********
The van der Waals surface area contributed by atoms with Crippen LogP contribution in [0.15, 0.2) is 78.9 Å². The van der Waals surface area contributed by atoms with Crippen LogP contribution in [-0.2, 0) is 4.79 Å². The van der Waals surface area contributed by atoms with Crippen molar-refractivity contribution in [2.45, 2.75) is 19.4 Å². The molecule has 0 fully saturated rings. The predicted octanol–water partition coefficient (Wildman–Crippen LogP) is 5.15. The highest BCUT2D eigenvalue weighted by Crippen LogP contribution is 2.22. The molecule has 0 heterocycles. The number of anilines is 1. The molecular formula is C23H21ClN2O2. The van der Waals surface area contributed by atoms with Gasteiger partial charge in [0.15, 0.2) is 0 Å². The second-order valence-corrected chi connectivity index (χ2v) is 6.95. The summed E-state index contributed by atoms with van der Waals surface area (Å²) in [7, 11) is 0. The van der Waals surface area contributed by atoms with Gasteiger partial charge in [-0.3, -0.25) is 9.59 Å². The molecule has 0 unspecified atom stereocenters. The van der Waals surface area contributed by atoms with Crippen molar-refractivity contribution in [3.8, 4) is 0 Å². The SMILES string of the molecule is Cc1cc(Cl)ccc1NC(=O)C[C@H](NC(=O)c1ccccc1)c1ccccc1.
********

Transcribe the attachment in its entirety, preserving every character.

The van der Waals surface area contributed by atoms with Crippen LogP contribution in [0.15, 0.2) is 78.9 Å². The van der Waals surface area contributed by atoms with Crippen LogP contribution in [-0.2, 0) is 4.79 Å². The van der Waals surface area contributed by atoms with Crippen molar-refractivity contribution in [2.45, 2.75) is 19.4 Å². The molecule has 0 fully saturated rings. The predicted octanol–water partition coefficient (Wildman–Crippen LogP) is 5.15. The highest BCUT2D eigenvalue weighted by Crippen LogP contribution is 2.22. The molecule has 0 heterocycles. The number of anilines is 1. The molecular formula is C23H21ClN2O2. The van der Waals surface area contributed by atoms with Gasteiger partial charge in [0.15, 0.2) is 0 Å². The second-order valence-corrected chi connectivity index (χ2v) is 6.95. The summed E-state index contributed by atoms with van der Waals surface area (Å²) in [7, 11) is 0. The van der Waals surface area contributed by atoms with Gasteiger partial charge in [-0.3, -0.25) is 9.59 Å². The molecule has 0 unspecified atom stereocenters. The van der Waals surface area contributed by atoms with Crippen molar-refractivity contribution in [3.8, 4) is 0 Å². The SMILES string of the molecule is Cc1cc(Cl)ccc1NC(=O)C[C@H](NC(=O)c1ccccc1)c1ccccc1.